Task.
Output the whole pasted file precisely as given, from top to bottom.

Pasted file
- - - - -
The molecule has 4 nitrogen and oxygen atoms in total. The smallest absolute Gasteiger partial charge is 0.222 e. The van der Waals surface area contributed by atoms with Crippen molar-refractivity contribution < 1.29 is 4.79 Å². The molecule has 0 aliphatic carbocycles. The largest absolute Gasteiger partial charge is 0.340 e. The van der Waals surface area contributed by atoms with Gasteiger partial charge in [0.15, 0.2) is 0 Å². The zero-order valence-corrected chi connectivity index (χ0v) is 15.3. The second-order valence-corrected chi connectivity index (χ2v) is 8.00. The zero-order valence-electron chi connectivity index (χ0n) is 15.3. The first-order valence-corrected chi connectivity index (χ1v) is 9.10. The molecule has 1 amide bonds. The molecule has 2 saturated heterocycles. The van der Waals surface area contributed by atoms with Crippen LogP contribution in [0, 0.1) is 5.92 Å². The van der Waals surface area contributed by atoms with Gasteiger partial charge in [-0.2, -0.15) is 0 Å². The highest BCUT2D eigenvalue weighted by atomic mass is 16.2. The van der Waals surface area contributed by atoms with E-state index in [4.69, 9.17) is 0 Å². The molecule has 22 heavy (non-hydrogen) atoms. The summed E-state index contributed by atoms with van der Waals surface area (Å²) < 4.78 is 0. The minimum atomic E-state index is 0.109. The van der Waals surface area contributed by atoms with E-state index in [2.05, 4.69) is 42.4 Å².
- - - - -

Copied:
The molecule has 4 nitrogen and oxygen atoms in total. The smallest absolute Gasteiger partial charge is 0.222 e. The van der Waals surface area contributed by atoms with Crippen molar-refractivity contribution < 1.29 is 4.79 Å². The molecule has 0 aliphatic carbocycles. The largest absolute Gasteiger partial charge is 0.340 e. The van der Waals surface area contributed by atoms with Gasteiger partial charge in [0.15, 0.2) is 0 Å². The zero-order valence-corrected chi connectivity index (χ0v) is 15.3. The second-order valence-corrected chi connectivity index (χ2v) is 8.00. The zero-order valence-electron chi connectivity index (χ0n) is 15.3. The first-order valence-corrected chi connectivity index (χ1v) is 9.10. The molecule has 1 amide bonds. The molecule has 2 saturated heterocycles. The van der Waals surface area contributed by atoms with Crippen LogP contribution in [0, 0.1) is 5.92 Å². The van der Waals surface area contributed by atoms with Gasteiger partial charge in [-0.2, -0.15) is 0 Å². The highest BCUT2D eigenvalue weighted by atomic mass is 16.2. The van der Waals surface area contributed by atoms with E-state index in [4.69, 9.17) is 0 Å². The molecule has 22 heavy (non-hydrogen) atoms. The summed E-state index contributed by atoms with van der Waals surface area (Å²) < 4.78 is 0. The minimum atomic E-state index is 0.109. The van der Waals surface area contributed by atoms with E-state index in [2.05, 4.69) is 42.4 Å².